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Am I Going to Make It?

I’ve recently taken a part-time job working a hotline that helps people who have mental health, substance abuse and isolation/loneliness issues. I take all kinds of calls. Sometimes, it’s just someone who has been in the house too long due to illness and sometimes someone is in fear for their life. One particular woman calls every day. She has several illnesses. She has extreme arthritis, bad back trouble, mental illness and yes, IBS. When she told me the other night, it dawned on me that I had never really had anyone come right out and tell me they had IBS. Because I consider myself a kind of advocate for the illness, I very quickly responded that I had IBS also. We talked about the struggles that people with IBS go through and about how it affects our mental health. I’ve spoken with this woman about ten times now and she asks me the same thing every single time. I mean it. Every time. ‘AM I GOING TO MAKE IT?’ This is the question and I think that an awful lot of us have had this run through our minds at least once. Well? Are we going to make it? What does ‘Make It’ mean?

What does ‘Make It’ mean?

When someone asks a question like this, whether it be to another person or themselves, what they are actually looking for is validation in most cases. I think the exception to this rule is when someone is clinically depressed and may be in danger of hurting themselves, but that is not what we are addressing here. We’re talking about the need to be heard, to be understood and to be validated. Validation can be very powerful. Every time my client asks, ‘Am I going to make it?’, with no hesitation, I respond in the positive and provide a reason why. The reason WHY we can survive illness and the difficult life it can cause is because we all have our own individual strengths. With the woman in question I point out that she is organized, thinking clearly, seeing her doctor and takes care of two dogs. These are all things that she does to keep herself well. I have my things to keep well and you have yours. As long as we continue to make these efforts, it takes a simple acknowledgement that we are doing ok, maybe not great, but we are MAKING IT.

The need to have someone else provide positive affirmation is strong. With IBS particularly, our self-esteem suffers and sometimes we just don’t have it in us to believe that we will survive all of this. Asking someone else, just to hear them say ‘Yes, you will be ok,’ can provide that spark that we may need to keep pushing, keep going and to help bolster our resiliency. We already know how to push and we most certainly are resilient. Otherwise, we would have curled up in a ball and given up by now. But that’s not the case with most of us. We do keep going, because we appreciate and cherish our lives. It’s just nice to hear it from someone else every once in a while. Don’t be afraid to look for validation of your strength from someone you trust. You’d be surprised what it can do for you. So…that all said…YOU WILL MAKE IT.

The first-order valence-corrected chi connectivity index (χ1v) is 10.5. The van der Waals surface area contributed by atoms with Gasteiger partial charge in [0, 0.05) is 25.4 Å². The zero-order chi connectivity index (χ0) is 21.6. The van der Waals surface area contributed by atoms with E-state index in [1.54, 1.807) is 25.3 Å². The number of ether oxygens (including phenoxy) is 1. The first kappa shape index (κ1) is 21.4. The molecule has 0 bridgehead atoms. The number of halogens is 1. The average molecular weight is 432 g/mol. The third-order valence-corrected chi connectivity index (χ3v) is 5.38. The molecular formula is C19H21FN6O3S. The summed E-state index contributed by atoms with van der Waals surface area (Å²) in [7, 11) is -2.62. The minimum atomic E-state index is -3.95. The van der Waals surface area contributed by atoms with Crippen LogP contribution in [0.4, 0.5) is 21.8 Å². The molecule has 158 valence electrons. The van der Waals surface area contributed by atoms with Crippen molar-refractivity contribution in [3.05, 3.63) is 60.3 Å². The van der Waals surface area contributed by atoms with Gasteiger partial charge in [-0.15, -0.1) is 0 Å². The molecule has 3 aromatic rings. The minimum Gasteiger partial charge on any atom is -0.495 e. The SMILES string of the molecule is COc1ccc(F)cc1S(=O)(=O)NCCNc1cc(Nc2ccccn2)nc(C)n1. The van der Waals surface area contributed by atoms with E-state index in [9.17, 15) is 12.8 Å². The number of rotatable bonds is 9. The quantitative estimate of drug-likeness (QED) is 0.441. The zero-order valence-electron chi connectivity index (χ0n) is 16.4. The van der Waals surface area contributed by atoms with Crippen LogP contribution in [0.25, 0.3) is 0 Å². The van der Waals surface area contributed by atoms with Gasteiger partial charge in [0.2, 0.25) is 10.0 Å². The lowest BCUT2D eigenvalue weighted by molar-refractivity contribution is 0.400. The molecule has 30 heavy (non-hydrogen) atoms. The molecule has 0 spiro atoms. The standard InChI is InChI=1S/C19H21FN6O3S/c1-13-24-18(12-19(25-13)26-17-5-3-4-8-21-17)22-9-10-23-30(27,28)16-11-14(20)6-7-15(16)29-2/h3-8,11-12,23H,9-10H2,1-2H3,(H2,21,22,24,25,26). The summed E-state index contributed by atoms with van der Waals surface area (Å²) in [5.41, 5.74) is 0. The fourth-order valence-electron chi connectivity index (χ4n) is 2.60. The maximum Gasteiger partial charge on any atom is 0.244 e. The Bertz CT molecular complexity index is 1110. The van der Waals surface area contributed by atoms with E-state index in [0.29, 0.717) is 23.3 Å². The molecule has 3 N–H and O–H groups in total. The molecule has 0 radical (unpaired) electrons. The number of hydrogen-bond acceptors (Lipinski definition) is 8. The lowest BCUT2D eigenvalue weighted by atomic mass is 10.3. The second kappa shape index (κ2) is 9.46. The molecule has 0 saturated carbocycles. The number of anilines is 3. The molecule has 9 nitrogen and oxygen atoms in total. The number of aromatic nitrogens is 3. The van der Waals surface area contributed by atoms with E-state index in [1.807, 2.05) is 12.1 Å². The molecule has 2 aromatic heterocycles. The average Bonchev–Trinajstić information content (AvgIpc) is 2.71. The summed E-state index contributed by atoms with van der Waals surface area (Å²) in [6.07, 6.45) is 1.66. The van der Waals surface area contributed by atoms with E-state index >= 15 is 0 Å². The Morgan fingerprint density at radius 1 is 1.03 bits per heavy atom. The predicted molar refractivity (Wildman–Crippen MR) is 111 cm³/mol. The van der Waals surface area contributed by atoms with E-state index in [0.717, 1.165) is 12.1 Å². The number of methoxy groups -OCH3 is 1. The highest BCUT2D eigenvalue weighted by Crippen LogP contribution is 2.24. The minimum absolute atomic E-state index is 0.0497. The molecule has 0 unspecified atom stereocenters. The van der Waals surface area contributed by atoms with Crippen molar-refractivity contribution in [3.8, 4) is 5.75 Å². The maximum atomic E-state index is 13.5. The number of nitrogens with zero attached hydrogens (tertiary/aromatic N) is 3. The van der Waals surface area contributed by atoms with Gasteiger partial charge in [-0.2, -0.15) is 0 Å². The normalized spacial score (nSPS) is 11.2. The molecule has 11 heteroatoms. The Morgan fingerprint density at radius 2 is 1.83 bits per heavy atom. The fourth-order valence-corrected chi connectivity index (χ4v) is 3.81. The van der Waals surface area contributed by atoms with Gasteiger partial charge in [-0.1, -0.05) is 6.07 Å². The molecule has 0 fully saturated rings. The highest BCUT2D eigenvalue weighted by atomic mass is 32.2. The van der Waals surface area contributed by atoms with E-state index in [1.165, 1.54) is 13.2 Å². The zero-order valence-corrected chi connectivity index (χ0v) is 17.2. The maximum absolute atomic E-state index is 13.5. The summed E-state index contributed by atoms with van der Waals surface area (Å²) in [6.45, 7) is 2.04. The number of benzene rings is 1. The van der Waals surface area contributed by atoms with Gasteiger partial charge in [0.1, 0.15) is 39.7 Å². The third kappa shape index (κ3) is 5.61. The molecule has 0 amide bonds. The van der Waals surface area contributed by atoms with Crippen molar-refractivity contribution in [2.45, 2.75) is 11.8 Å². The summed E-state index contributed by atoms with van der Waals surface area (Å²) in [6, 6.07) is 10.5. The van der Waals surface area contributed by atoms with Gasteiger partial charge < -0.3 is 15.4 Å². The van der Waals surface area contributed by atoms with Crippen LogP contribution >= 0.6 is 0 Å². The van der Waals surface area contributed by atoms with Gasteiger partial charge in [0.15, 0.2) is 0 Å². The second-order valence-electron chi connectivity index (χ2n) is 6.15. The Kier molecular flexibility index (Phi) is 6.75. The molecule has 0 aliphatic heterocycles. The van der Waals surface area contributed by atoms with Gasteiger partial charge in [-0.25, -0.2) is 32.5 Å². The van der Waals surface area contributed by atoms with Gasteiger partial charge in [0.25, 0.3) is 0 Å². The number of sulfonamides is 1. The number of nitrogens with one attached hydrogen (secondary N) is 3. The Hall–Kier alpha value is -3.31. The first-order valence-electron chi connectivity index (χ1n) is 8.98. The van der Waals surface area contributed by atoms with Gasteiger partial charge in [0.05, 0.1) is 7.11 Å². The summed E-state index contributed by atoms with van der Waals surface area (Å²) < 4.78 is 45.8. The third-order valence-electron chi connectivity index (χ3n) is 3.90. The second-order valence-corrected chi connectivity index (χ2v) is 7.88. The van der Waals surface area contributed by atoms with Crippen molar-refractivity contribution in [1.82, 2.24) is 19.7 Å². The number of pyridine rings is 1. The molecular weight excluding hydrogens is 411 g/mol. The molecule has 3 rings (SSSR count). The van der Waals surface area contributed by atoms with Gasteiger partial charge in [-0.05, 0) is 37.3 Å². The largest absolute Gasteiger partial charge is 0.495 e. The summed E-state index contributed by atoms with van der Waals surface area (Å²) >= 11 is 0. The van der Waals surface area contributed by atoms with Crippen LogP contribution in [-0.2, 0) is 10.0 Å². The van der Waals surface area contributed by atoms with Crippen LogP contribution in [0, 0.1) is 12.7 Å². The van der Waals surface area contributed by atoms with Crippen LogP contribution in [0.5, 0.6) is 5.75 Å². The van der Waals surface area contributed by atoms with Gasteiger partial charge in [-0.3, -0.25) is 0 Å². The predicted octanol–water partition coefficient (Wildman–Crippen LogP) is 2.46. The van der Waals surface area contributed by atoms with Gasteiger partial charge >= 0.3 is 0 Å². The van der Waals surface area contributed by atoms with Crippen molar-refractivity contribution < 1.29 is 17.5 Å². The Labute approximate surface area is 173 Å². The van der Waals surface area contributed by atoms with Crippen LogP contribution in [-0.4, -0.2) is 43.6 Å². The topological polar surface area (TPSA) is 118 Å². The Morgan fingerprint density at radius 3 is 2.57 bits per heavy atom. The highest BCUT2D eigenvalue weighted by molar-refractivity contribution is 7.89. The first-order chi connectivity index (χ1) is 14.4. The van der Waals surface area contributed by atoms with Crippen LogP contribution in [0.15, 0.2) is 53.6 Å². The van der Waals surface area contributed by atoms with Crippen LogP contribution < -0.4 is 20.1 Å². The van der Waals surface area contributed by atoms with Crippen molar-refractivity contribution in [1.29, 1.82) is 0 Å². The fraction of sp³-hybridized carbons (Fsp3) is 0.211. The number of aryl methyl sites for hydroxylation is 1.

This article represents the opinions, thoughts, and experiences of the author; none of this content has been paid for by any advertiser. The IrritableBowelSyndrome.net team does not recommend or endorse any products or treatments discussed herein. Learn more about how we maintain editorial integrity here.

Comments

  • tmholland moderator author
    1 year ago

    Hi, DorisE :). I wanted to thank you for the very kind remarks regarding social service work. I think there are so many people that want to help or support others but just don’t know how to go about it. When I started in social work, I was told it was a ‘thankless’ job by more than a few people. I have found the complete opposite. I feel appreciated almost everyday I go to work. How many people can say that? Anyway, thank you again for YOUR kind words and please continue to visit the site. There is so much here to help. Peace be with you.

  • DorisE
    1 year ago

    Bless everyone who is involved in dealing with helping others… I think especially so when helping people over a crisis line, hotline, help line… where the caller is unknown to you and desperate for help. Possibly a lot of us wonder about our future and if we can take much more of our pain and suffering, mental, physical, or both…. everyone has their limit and I for one have accepted and do not judge those people who felt they could not go on .. but we are left to wonder if we could have said or done something to change their mind. A few kind words can make a big difference.
    Kudos to you for volunteering to help others and giving them hope.

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